Monday, May 31, 2010

Ten thousand hours

"… ten thousand hours of practice is required to achieve the level of mastery associated with being a world-class expert — in anything. In study after study, of composers, basketball players, fiction writers, ice skaters, concert pianists, chess players, master criminals, and what have you, this number comes up again and again. Ten thousand hours is the equivalent to roughly three hours per day, or twenty hours per week, of practice over ten years. Of course, this doesn’t address why some people don’t seem to get anywhere when they practice, and why some people get more out of their practice sessions than others. But no one has yet found a case in which true world-class expertise was accomplished in less time. It sees that it takes the brain this long to assimilate all that it needs to know to achieve true mastery."

- Daniel Levitin, This is Your Brain on Music

It’s hard to defend yourself
against critical relatives, high-achieving friends
when your mouth is always full to bursting
with many-flavoured side projects, film clippings
and music notes dribbling down your chin.
Life’s too short not to order the works, even if
the resulting burger dislocates your jaw.

It’s hard to live with the heat
of peers so strong and focused like magnifying glasses.
I long to be consumed, devoured, to wake suddenly
like Robert Louis Stevenson and write feverishly
for three days, burn it up, and write it all again.

There is fever here too; I am a ravenous bee
suckling a world of flowers. These fragmented
pieces scattered haphazardly, taking over my
living room are not failures -- they are seeds
waiting ten thousand hours to bloom.

Sorry if this poem sounds kind of "boo-hoo, poor me." I'm just a little frustrated because I spent all yesterday working on one particular side project that I'm pretty focused on right now, and it's going really slowly because there are a bunch of technical setbacks. You know the feeling, I'm sure.

Photo by Alvesgaspar

        Can you think of a time when you went crazy with a project and just worked obsessively on it for a period of time (even if it wasn't a particularly long period)? Alternatively, can you think of a time when you worked steadily on a project, taking small, regular bites at it over a long period of time (if you're the kind of person who works like this, I bow down to you)?


Claudia said...

I am definitely the first kind of person. And I read that quote in Outliers, hehe.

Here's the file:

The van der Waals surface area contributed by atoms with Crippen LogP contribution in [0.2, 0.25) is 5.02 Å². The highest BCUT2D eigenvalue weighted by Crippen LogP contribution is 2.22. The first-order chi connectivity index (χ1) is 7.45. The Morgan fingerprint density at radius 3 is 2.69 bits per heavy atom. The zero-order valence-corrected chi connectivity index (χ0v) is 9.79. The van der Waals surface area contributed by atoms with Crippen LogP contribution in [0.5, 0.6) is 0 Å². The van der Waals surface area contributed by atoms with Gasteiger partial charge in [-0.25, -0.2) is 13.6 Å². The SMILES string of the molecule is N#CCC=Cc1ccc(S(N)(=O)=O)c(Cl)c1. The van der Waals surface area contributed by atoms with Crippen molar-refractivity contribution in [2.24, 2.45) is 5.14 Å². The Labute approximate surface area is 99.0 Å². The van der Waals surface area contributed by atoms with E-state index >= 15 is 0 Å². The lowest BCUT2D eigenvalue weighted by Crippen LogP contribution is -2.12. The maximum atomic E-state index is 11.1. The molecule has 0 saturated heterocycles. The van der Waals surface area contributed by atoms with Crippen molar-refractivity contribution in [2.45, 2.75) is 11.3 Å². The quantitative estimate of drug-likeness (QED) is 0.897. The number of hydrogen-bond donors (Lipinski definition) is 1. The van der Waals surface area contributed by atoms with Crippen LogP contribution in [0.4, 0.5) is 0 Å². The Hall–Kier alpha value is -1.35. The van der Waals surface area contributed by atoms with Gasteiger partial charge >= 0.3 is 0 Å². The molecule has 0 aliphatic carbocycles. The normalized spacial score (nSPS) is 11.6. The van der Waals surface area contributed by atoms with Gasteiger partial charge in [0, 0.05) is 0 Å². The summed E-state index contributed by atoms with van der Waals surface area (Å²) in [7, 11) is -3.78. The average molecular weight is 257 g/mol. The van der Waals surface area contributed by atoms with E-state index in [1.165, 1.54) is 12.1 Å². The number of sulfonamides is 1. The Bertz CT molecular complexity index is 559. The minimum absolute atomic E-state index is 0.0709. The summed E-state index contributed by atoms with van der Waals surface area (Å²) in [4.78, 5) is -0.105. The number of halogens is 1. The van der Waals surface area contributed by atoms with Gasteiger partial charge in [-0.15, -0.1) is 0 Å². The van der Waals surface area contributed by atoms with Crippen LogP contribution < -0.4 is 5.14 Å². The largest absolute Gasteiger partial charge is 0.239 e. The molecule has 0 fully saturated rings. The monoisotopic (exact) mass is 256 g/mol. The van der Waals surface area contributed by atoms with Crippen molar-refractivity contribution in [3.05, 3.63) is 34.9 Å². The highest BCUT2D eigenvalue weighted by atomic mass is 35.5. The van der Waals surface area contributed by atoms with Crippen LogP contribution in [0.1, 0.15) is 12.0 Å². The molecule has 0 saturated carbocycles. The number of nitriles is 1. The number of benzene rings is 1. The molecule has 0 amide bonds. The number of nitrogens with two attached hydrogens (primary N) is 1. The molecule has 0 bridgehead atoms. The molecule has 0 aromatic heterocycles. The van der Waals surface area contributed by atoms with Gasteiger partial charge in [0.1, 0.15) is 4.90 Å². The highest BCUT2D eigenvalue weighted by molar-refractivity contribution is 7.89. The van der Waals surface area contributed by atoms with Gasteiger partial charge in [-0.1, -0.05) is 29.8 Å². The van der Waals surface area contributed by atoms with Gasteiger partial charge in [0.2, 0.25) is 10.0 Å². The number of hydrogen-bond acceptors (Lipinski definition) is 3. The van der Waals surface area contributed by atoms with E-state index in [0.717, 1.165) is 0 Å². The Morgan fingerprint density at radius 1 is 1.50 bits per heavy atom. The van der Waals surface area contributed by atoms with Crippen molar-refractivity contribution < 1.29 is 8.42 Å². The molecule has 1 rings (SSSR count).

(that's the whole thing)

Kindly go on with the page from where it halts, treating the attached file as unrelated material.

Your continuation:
I don't know what awaits me either.

Dorkmaster Flek said...

Probably the time I built that DDR pad. I pretty much worked nonstop on that for about a month, building and tweaking the final build. Usually though, this involves playing video games to completion instead of actually accomplishing something useful. :)

Katie said...

Rushing through projects seems like the only way to get things done for me. When I use to paint I use to devote a chunk of days to completing them. Even when it was truly frustrating I still loved it. Of course, maybe I'd still be painting if I had dragged my great ideas out a little longer.

I too envy the people who can work at enjoyable projects slowly. They would probably make much better artists.

Mary said...

I'm not going to answer the question because I don't feel like it at the moment. Just wanted to say I really admire your ability to do all your side projects. Very few people actually take an interest in something and then DO something with it because they're too busy, too lazy or just don't think it'll lead anywhere. But you just go ahead and do it. You have your job that brings in the dough, and then you have your little side projects that keep you busy and you're truly interested in them. I wouldn't worry about anyone else and their professionalism. They might make a lot of money and have a "career", but they're probably pretty bored.

shannon teresa said...

I've been having problems commenting on your blog! It's been driving me nuts, an error msg kept popping up. But now I am @ work and this cp works so maybe it's more you than me. OKAY problem solved I think